Aims Child protection is a significant issue in global child health. Children in Kenya are protected from abuse by international (United Nations Convention of the Rights of the Child 1989) and national (Children’s Act 2001) legal frameworks. The recognition of the importance of child protection training is not new. In the UK repeated inquiries into child abuse cases have highlighted the essential need and importance of training professionals who come into contact with children. There is limited knowledge of professional’s attitudes, confidence and training from resource poor settings with regard to child protection. The aim of this study is to investigate attitudes, experiences and training provision of child protection amongst Kenyan Paediatric consultants and trainees.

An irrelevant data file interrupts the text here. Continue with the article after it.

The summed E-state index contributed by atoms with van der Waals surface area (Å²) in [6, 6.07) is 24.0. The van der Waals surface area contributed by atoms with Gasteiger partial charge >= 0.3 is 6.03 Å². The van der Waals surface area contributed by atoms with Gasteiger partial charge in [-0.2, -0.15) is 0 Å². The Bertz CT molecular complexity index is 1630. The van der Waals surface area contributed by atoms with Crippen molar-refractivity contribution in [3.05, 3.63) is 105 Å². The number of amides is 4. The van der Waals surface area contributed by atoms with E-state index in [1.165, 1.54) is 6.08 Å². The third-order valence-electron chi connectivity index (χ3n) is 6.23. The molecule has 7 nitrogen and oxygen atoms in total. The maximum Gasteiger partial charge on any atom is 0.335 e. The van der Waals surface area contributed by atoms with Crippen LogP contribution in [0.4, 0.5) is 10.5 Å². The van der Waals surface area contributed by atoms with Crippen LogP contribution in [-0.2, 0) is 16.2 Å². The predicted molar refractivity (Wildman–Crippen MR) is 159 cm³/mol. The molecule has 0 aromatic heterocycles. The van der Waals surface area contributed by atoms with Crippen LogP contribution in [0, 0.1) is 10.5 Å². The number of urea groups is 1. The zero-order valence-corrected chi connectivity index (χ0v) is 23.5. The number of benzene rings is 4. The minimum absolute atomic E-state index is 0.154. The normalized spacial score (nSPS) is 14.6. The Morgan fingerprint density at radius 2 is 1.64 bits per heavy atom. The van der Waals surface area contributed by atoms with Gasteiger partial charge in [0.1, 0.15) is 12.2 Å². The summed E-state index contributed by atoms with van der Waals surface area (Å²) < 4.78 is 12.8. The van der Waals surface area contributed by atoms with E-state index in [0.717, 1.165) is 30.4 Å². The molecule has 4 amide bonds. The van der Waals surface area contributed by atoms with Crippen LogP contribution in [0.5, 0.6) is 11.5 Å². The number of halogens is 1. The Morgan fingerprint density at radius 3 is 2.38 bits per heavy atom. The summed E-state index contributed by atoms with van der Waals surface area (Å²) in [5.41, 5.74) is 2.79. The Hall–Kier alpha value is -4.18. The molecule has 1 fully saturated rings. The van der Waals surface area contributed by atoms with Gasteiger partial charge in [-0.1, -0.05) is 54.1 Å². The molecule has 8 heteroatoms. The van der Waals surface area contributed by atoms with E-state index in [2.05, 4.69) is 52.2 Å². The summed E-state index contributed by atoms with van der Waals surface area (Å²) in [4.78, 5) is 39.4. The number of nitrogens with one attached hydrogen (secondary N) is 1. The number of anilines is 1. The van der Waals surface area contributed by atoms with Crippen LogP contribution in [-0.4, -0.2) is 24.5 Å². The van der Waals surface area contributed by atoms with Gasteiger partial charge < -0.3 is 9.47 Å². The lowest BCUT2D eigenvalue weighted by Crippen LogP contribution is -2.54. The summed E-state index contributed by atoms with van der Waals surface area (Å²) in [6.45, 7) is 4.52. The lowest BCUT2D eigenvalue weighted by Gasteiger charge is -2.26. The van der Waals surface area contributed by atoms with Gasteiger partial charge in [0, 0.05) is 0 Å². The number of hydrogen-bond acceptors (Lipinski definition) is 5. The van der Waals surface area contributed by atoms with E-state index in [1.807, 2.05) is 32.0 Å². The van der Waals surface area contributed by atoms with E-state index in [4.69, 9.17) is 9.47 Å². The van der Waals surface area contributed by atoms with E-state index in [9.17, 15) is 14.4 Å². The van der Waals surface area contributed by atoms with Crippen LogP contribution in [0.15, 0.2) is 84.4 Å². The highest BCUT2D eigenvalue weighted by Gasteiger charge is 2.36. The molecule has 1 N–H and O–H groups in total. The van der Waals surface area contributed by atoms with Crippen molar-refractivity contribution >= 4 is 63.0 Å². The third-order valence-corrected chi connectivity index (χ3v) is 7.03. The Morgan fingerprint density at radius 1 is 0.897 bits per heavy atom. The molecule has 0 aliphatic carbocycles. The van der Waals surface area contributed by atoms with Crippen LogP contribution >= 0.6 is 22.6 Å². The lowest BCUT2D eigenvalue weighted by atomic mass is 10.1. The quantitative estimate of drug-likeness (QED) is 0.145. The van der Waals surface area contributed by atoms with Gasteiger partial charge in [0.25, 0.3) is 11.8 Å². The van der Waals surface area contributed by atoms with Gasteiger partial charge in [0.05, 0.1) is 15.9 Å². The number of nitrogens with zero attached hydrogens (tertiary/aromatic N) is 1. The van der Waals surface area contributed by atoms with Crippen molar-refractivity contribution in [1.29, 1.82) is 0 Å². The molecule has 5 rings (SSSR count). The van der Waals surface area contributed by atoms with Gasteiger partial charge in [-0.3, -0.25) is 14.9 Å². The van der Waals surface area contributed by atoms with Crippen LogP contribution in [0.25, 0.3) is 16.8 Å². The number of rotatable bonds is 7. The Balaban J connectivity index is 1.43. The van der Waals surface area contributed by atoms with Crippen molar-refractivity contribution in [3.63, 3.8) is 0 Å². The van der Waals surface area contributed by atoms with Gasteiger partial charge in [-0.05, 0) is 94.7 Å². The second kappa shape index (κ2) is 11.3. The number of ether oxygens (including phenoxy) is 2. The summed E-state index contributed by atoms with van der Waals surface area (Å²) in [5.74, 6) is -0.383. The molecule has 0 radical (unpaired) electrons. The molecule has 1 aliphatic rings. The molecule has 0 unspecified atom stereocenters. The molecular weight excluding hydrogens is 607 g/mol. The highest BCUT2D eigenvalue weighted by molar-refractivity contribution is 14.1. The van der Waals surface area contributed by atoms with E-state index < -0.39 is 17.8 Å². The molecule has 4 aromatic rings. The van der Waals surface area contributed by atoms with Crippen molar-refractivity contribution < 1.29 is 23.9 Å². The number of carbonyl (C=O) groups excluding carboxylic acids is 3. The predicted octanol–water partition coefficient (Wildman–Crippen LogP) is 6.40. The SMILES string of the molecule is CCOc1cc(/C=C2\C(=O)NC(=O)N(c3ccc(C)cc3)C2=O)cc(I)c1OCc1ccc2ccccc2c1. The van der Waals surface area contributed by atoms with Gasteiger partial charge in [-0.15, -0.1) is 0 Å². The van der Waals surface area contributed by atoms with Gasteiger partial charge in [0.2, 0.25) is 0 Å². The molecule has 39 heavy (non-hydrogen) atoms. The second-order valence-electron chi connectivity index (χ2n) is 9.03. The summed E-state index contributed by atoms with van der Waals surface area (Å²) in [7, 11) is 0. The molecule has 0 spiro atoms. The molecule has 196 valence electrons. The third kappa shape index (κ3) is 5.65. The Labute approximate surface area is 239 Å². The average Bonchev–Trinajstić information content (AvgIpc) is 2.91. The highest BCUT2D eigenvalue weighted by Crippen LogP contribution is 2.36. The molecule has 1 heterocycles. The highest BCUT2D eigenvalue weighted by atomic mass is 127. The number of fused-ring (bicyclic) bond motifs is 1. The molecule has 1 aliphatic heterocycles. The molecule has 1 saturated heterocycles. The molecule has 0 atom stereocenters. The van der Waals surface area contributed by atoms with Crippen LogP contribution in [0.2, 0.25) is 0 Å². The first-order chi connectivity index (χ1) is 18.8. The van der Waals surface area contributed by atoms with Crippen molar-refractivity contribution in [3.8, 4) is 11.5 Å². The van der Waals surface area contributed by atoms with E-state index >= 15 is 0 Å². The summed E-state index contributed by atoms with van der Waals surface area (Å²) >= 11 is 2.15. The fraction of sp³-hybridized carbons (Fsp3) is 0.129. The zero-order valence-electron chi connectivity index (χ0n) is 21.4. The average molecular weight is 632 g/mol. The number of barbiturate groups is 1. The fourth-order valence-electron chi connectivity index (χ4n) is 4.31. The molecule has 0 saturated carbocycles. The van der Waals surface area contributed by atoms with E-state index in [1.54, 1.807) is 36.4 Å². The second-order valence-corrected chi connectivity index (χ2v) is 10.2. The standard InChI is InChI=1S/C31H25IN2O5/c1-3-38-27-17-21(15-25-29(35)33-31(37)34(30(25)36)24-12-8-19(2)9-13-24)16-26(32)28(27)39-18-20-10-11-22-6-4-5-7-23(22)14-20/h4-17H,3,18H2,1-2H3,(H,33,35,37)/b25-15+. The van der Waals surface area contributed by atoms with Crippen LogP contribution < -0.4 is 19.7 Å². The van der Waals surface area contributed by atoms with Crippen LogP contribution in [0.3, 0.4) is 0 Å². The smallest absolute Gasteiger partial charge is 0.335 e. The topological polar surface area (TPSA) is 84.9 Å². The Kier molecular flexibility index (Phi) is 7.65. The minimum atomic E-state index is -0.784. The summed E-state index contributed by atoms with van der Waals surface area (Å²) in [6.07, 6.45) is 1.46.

Methods A ten question survey was sent to paediatric professionals working in Kenya via the Kenyan Paediatric Association.
Results 58 responses were received. Only 29% of professionals had received formal child protection training in the last 5 years with 48% not receiving any training in their postgraduate years. Those that did attend formal training reported it to be useful with a mean score of 7.18 out of 10. Comments from participants supported the need for more formal and comprehensive training. The table demonstrates the mean confidence of professionals in recognising the different types of child protection cases, with trainees scoring lower than consultants in most areas.
64% of respondents were aware of child protection procedures in their hospital, but only 22% were aware of National Kenyan guidance.
Conclusion This is the first study to look at child protection training and experiences of health professionals from a low resource setting. The responses suggest that widespread formal training is needed to empower professionals to effectively recognise and manage cases of child abuse in Kenya.